Microsoft is to let its customers outside the United States choose where their data is stored.
The software giant's move comes in response to ongoing revelations about the extent of surveillance by the US National Security Agency (NSA).
Moving data away from North America should ensure it is harder for spy agencies to scrutinise it.
European governments have voiced fears about NSA surveillance and have led calls to overhaul privacy laws.
Details about Microsoft's policy change came to light in a Financial Times interview with Brad Smith, its general counsel.
Customers should know which country's laws applied to examination of their data, Mr Smith was quoted as saying, and should be able to pick where that data was stored.
In addition, he said, customers could choose exactly which European data centre they would like to hold their data.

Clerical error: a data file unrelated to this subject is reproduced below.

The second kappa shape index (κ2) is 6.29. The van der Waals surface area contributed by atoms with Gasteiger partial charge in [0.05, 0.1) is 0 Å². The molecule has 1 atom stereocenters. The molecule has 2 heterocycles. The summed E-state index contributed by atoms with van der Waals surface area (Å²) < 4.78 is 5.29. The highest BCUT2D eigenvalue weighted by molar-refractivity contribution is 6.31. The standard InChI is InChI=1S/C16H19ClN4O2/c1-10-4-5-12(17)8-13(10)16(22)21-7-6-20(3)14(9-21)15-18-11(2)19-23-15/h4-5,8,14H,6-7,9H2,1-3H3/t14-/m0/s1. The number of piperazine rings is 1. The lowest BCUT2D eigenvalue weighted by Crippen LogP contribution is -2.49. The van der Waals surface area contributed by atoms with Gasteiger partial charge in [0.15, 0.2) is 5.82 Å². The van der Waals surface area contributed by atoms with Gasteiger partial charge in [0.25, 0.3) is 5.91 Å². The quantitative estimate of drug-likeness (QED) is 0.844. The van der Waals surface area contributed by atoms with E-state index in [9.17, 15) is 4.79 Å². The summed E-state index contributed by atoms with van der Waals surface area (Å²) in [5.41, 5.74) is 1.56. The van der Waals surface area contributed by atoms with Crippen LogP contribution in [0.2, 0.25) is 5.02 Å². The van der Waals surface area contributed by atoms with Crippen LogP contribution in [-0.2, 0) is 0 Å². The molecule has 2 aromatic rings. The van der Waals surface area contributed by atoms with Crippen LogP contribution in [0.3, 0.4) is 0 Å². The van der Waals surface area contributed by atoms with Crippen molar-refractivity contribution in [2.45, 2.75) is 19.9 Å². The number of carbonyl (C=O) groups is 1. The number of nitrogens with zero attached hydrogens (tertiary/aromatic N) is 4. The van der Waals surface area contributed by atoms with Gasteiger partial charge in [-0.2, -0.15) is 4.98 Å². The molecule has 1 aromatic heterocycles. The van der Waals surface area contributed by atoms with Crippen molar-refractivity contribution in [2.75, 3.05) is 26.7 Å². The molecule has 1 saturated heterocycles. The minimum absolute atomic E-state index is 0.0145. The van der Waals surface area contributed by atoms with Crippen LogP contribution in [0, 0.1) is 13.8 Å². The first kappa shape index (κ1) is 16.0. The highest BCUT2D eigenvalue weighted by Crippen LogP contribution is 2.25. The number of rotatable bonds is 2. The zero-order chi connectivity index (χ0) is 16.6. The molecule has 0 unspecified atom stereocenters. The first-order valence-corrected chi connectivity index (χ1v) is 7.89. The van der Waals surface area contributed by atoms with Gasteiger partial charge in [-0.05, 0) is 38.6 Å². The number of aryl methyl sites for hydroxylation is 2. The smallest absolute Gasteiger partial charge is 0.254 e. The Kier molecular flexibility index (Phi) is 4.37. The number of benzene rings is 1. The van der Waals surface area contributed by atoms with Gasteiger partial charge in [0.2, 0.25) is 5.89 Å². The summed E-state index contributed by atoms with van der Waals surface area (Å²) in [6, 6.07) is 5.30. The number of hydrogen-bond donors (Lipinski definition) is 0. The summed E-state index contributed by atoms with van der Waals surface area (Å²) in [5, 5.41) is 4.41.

The relocation system will only be available to business and government customers.
Leaks about the NSA's surveillance systems had undermined trust in many US tech firms, Mr Smith added.
The decision by Microsoft could put it at odds with technology partners who have previously criticised calls to store data on customers in the countries where they trade or live.
Tech firms have said that requiring them to put data centres in every nation would be prohibitively expensive.
Information about the scope of NSA surveillance, which emerged in papers released by whistle-blower Edward Snowden, led Brazil to call for data to stay in-country, to limit the opportunities the NSA had to examine it.